By Frank Moher
The Canadian news media have been engaged in a lot of hand-wringing and debate over the Russell Williams trial and their coverage of it. Should they have published photos of him dressed in his victims’ lingerie? Should newspapers have kept the photos off the front page? Should the details of his crimes have been reported, in their every lurid, sexually violent aspect?
It makes you wish for the days when the media were less punctilious. It also reveals the extent to which they’ve decided their job is to control the flow of information, especially if that information might be disturbing.
The Toronto Star got it right, by publishing a photo of Williams posing in women’s underwear alongside another of him saluting in full-dress military uniform. As publisher John Cruickshank told the CBC, “I think it’s that pair of photos — not the single photo — that tell an extraordinary, disturbing story.” Quite so. But Cruickshank really hit the mark when he added: “This is a day you hate as a publisher. I would much rather have a victorious Leafs cover celebrating their victory.” Why? Because the hockey pic would sell papers and leave everyone feeling good, as opposed to the Williams diptych, which you can bet resulted in a lot of cancelled subscriptions and ill-will towards the Star.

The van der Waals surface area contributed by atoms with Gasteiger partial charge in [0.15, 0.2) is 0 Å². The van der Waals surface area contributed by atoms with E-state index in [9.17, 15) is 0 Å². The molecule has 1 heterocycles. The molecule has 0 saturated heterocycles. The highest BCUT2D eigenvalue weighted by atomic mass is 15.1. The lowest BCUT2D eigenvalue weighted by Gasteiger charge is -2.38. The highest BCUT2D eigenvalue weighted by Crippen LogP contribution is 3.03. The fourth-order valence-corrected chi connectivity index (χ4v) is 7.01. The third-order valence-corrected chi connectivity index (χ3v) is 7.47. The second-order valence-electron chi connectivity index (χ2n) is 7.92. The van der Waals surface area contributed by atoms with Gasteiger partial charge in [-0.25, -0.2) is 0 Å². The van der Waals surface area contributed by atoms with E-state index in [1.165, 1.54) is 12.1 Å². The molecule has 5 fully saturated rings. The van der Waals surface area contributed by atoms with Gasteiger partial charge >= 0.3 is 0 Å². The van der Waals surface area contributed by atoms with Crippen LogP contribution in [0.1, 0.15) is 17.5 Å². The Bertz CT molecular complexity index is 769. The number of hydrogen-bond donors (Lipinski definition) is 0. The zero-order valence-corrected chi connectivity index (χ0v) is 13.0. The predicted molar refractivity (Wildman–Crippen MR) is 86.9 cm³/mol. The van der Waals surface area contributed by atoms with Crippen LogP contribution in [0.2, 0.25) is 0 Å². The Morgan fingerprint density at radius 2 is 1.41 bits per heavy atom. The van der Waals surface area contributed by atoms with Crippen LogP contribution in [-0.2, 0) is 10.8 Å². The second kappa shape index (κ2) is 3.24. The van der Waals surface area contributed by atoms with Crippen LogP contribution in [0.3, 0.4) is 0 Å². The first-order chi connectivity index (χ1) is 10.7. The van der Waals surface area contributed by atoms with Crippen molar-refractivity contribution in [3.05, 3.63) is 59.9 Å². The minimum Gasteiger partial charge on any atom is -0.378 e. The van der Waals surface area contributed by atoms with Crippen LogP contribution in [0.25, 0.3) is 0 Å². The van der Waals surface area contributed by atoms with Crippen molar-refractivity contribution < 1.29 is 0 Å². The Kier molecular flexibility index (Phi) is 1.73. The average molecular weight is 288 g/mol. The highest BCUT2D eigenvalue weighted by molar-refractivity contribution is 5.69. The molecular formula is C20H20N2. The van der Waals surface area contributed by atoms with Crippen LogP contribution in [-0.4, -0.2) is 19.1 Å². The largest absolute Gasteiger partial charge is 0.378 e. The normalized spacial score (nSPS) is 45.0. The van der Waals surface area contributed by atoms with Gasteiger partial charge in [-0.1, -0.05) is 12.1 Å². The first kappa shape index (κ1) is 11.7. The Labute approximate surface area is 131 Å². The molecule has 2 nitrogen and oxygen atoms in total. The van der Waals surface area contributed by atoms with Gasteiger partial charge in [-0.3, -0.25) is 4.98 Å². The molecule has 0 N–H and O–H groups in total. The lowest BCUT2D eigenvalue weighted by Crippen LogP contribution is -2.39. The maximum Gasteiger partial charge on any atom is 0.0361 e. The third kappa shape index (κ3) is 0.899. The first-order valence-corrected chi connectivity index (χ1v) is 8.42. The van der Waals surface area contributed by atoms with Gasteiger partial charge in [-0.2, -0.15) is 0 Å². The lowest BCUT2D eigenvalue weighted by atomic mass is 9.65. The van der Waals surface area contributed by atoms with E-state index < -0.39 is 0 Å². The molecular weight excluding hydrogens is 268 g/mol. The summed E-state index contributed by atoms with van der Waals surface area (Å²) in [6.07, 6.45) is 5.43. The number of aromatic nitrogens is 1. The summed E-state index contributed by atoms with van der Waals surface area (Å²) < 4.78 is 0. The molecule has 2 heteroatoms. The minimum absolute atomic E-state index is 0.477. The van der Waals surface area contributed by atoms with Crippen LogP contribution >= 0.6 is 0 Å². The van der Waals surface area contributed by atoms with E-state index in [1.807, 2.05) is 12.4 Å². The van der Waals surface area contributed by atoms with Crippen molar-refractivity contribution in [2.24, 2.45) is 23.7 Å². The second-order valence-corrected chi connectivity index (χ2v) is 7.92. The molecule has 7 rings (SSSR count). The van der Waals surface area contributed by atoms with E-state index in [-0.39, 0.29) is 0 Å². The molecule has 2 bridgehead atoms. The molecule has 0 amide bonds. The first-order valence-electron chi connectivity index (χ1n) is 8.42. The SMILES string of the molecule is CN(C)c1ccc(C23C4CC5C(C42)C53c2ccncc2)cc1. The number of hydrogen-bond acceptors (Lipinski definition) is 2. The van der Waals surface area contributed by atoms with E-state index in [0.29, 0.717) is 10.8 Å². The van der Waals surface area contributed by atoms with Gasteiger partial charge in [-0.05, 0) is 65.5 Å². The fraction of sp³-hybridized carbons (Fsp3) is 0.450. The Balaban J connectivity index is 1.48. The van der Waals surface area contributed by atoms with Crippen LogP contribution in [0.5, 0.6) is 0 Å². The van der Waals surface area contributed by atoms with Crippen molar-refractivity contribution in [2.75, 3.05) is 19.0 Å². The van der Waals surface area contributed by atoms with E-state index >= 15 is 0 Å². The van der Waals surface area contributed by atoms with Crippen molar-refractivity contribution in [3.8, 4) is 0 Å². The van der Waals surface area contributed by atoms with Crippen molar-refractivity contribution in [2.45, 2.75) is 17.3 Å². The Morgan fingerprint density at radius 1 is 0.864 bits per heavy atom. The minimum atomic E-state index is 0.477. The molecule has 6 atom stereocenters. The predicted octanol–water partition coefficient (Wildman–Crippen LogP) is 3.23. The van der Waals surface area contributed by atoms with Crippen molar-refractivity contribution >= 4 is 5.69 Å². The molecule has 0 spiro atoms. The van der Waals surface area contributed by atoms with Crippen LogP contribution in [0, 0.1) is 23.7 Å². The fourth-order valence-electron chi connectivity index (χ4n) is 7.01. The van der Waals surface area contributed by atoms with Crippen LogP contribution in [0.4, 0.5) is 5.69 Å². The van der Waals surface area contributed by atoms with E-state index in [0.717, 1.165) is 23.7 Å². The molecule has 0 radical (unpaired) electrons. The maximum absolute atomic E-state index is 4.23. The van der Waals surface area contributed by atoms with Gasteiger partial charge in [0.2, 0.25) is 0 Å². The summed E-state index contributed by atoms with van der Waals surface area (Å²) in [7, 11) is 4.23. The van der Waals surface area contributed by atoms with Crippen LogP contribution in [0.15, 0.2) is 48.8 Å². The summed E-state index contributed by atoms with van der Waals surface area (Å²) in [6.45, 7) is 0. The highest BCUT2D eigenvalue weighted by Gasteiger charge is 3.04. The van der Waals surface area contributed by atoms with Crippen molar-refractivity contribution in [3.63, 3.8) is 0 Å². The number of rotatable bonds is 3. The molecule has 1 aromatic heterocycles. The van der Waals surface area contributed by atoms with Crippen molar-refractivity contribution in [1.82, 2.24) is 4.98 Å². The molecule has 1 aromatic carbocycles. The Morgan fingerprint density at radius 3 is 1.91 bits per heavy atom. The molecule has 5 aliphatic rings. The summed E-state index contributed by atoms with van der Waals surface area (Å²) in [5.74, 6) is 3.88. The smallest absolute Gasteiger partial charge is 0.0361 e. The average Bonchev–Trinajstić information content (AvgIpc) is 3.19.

The decision to publish or not-to-publish, especially on the front page, was really a business decision, no matter how piously Cruickshank’s competitors explained otherwise. The Star made the hard choice; others did not.
Note, too, that the media’s squeamishness focussed mostly on those photos, as opposed to Williams’ murders. But cross-dressing isn’t a crime; if the still mostly-macho culture of our newsrooms can’t handle it, that isn’t a reason to suppress images of it. It’s a reason to get editors with more capacity for the complete range of human behaviour.
The job of the news media is to tell and show us what happened, period. It’s not to decide what we can or cannot handle, what is or isn’t tasteful, what should or shouldn’t be seen or known. And as a public, we have no more right to demand that newspapers keep shocking images off the front page than we do to insist cities remove homeless people from the streets. Reality is reality. Don’t like it? Can’t help you there.
Unfortunately, more and more news organizations do assist those readers (or viewers) who prefer not to be upset — not just in matters of human psychopathy, but more broadly as well. Prefer not to know that the CIA used drug profits to finance its war against the Nicaraguan contras? Hey, no problem. Or that the Bush Administration lied America into war? We’re on it. Or that evidence indicates foreknowledge of the 9/11 attacks extended well beyond whoever hijacked the planes? Leave that to us.
Of course, these really big stories are suppressed for other reasons too, including fear of, or manipulation by, political overlords. But when the media set themselves up, not as conduits, but as filters, we’re all the poorer for it. No matter how much we might prefer to be kept in the dark.